>From: "Dirk Van Hulle" <[log in to unmask]>
>Subject: CFP: Scholarly Editing and Nation Building in Europe
>(Netherlands) (1/25/05; 12/14/05-12/15/05)
>European Science Foundation: ESF Exploratoratory Workshop 2005:
>'Scholarly editing and nation building in Europe'
>14-15 December 2005, Amsterdam.
>Deadline for abstracts (300 words): 25 January 2005.
>Please e-mail abstracts to the chairperson of the academic programme
>[log in to unmask]
>During the Renaissance scholarly editing was "European" by definition. The
>wish to return ad fontes implied the edition of classical Greek and Latin
>texts as an effort to revive and explore a common European cultural
>background. Toward the end of the 18th and in the early 19th Century a huge
>amount of (often medieval) texts in the vernacular were revalued and
>recuperated as part of the articulation of the different European nations'
>cultural heritage. The same tool that had helped rediscover European history
>as a common cultural heritage was now employed to emphasize the cultural
>identity of nations. In some cases these national editorial efforts resulted
>in different editorial traditions or "schools".
>The main aim is to chart the editorial approaches in different language
>areas (Catalan, Danish, Dutch, English, Flemish, French, Gaelic-Irish,
>German, Italian, Proven┴al, Slovenian, Spanish, Welsh, .) in order to
>examine the wider social ramifications and impact of editing texts in the
>vernacular. More specifically, the following perspectives will be examined:
>(1) The position of philologists and their networks between the shifting
>fields of private learning and academic professionalization
>(2) The infrastructural trend to centralize manuscript remains in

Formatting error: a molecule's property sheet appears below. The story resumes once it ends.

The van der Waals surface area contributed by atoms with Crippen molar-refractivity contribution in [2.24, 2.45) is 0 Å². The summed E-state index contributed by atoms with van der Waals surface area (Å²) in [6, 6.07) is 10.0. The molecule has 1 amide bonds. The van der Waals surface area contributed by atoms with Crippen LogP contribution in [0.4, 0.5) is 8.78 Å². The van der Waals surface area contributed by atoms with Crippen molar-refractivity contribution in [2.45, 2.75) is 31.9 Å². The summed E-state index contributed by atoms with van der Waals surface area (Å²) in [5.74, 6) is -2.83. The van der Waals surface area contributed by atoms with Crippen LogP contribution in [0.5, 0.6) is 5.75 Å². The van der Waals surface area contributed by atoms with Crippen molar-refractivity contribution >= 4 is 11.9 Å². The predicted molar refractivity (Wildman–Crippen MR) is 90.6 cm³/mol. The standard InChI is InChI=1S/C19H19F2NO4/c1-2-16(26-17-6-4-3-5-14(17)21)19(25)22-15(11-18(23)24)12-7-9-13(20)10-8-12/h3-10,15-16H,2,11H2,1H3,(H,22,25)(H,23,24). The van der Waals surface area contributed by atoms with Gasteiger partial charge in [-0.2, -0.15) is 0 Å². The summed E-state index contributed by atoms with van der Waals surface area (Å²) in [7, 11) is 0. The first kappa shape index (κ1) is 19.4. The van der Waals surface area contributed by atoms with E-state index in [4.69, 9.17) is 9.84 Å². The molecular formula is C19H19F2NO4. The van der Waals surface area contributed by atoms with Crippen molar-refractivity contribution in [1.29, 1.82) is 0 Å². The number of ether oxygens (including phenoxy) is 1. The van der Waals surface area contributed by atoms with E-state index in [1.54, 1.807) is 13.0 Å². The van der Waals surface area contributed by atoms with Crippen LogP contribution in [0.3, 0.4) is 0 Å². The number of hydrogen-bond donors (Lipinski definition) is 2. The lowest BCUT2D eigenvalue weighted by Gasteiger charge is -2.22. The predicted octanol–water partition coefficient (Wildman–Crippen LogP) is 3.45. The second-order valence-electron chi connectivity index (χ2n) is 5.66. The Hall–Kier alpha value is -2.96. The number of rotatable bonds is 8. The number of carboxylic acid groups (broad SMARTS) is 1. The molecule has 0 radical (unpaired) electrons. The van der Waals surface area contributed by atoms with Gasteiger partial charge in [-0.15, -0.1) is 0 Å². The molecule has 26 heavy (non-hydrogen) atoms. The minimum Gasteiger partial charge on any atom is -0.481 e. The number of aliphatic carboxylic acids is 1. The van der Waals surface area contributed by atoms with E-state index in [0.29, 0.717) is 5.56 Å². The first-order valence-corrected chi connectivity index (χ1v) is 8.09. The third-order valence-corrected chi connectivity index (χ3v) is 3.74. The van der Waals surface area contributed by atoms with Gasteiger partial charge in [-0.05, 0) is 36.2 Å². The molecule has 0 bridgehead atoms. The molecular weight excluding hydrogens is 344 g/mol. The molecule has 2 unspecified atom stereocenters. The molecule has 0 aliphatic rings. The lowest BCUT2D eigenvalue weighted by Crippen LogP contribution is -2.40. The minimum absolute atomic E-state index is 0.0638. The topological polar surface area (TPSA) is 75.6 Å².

>state-supervised libraries and archives, and the increasing "national" value
>of the literary heritage
>(3) The impact of the availability of recently-edited medieval texts
>(Nibelungen, Beowulf, Chanson de Roland, etc.) on the "national" literary
>(4) The relation between societies with a substantial medieval record in the
>vernacular, and societies with fewer written and relatively more oral
>source-traditions (e.g., Baltic, Balkans).
>(5) The differences and similarities between the theory and techniques of
>classical and biblical philology on the one hand and on the other the new
>editions of texts in the vernacular languages
>(6) The overlap in networks between the Hebrew, Greek and Latin philologists
>and their colleagues in the different European languages
>As these perspectives indicate, the emphasis on cultural diversity and
>fragmentation in the "Sattelzeit" will be confronted with other trends. The
>tradition of editing classical and biblical texts continued and especially
>in some areas such as Italy and Spain scholarly editing is to a large extent
>characterized by this continuation. Moreover, the different editorial
>traditions that developed individually after the "Sattelzeit", are gradually
>growing towards each other again, in part thanks to new technological
>Not only the spatial aspects of the "Sattelzeit" phenomenon - the cultural
>and social impact of scholarly editing in the vernacular in the different
>language areas - will be charted; on a temporal axis a double development
>will be traced: (1) from "European" editing to national interests; and (2)
>from national (or language-related) editorial traditions toward an
>increasingly international dialogue and a European exchange of ideas (to
>which this Exploratory Workshop will be an important contribution).
>We would like to invite interested scholars to write a short abstract (300
>words) for a paper proposal, focusing on the conference topic.
>The deadline for the abstracts is: 25 January 2005.
>Please e-mail submissions to the chairperson of the academic programme
>committee: [log in to unmask]
>The abstracts will be evaluated by the academic programme committee, which
>will asses their topic-relatedness and warrant an equal representation of
>participants from all parts of Europe.
>The organizers of this ESF Exploratory Workshop are the University of
>Amsterdam, the University of Antwerp, the European Society for Textual
>Scholarship (ESTS: http://www.cta.dmu.ac.uk/ests/) in cooperation with the
>Dutch Constantijn Huygens Institute (CHI), the Huizinga Institute (Research
>Institute and Graduate School of Cultural History), and the Institute of
>Culture and History (University of Amsterdam).
The German Studies Call for Papers List
Editor: Stefani Engelstein
Assistant Editor: Meghan McKinstry
Sponsored by the University of Missouri
Info available at: http://www.missouri.edu/~graswww/resources/gerlistserv.html